Plasma samples for homocysteine, methionine, cystathionine, and cysteine were collected with each measurement of flow-mediated dilatation.17,18,22 Blood was collected into two heparinized tubes. One sample was immediately centrifuged at 10 000g for 1 minute, deproteinized with sulfosalicylic acid, and then recentrifuged. The supernatant was used for measurement of reduced homocysteine, free homocysteine (the sum of reduced and free oxidized homocysteine), cysteine, cystathionine, and methionine concentrations. The second, untreated plasma sample was used for measurement of total homocysteine and cysteine. Plasma concentrations of total homocysteine, free homocysteine, methionine, and cystathionine were determined by high-pressure liquid chromatography.17,18,22–24 Reduced homocysteine was determined by mass spectroscopy with deuterated homocysteine as an internal standard by using methodology validated as described by Nexo et al.25 Concentrations of protein-bound oxidized homocysteine were calculated by subtracting free homocysteine from total homocysteine. Levels of free oxidized homocysteine were calculated by subtracting reduced homocysteine from free homocysteine. For each subject, samples were analyzed in one batch. The within-assay coefficients of variation for measurement of total, free, and reduced homocysteine were 2%, 2%, and 11%, respectively.
Lipid profiles were determined by using an Olympus AU800 multichannel analyzer; vitamin B12 and red blood cell folate by were determined by MEIA (Abbott IMX system).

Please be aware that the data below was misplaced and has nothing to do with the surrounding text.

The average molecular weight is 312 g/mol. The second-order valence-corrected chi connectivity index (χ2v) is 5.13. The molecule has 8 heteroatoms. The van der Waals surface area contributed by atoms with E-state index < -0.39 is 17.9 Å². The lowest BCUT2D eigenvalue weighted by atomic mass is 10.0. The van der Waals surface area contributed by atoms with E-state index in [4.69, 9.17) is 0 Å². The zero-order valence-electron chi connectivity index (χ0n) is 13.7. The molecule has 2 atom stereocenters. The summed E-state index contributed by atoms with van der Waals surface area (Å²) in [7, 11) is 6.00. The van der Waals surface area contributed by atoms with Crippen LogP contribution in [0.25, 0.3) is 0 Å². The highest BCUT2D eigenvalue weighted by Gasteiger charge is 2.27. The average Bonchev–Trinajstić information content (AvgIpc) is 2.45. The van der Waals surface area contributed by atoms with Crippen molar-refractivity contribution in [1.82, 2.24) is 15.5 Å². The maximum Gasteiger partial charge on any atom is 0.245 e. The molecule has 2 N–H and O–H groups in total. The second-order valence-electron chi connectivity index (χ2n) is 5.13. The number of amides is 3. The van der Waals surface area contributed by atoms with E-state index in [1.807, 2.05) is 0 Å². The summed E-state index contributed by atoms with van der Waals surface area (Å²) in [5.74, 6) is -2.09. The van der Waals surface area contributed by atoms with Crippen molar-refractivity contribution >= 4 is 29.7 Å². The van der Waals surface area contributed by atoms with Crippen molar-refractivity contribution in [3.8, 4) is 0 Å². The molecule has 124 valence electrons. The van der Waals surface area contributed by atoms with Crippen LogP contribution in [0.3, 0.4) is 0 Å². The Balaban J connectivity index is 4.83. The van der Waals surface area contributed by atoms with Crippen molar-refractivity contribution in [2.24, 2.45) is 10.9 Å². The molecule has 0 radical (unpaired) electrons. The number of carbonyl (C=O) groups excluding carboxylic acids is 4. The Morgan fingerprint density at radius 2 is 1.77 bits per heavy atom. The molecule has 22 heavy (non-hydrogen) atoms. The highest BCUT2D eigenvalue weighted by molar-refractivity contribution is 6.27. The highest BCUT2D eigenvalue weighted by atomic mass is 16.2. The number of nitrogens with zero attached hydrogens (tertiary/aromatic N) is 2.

Data Processing and Statistical Analysis
Data were analyzed by using Genstat release 4 and STATA release 6 statistical packages. Continuous data are expressed as mean±SD. Split-unit ANOVA with treatment (oral homocysteine, oral methionine, and oral placebo) and time (0, 30, 60, 120, 240, and 360 minutes) used as factors examined the effects of the administration of oral homocysteine and oral methionine on flow-mediated dilatation, NTG-induced dilatation, and concentrations of plasma thiols. The effect of treatment was assessed relative to the variation between study days within subjects. The effect of time and the interaction between treatment and time were assessed relative to the variation within study days. Pairwise comparison of the three treatments was then performed by using modified t tests and the appropriate pooled estimate of the SD from ANOVA. The P values obtained for the three multiple comparisons were Bonferroni-adjusted by multiplying each unadjusted P value by a factor of 3. The P values presented are from the interaction between treatment and time and are intended to investigate whether the time course of the response differs between treatments. Logarithmic transformation was necessary for reduced, free oxidized, protein-bound oxidized, and total homocysteine and for methionine, because these had positively skewed distributions. In addition, Wilcoxon matched-pairs signed rank tests were performed to compare the time of peak reduction in flow-mediated dilatation with the time for the maximum change in concentration of each biochemical species with the use of summary measures for each subject on each study day. Univariate regression analysis was conducted to investigate the relationship between flow-mediated dilatation and concentrations of plasma thiols and methionine. Because repeated measures were made on each participant, robust “sandwich” estimates were made of the between-subject standard errors in the regression analyses. This technique adjusts for any within-subject correlations.26 Statistical significance was inferred at a value of P<0.05.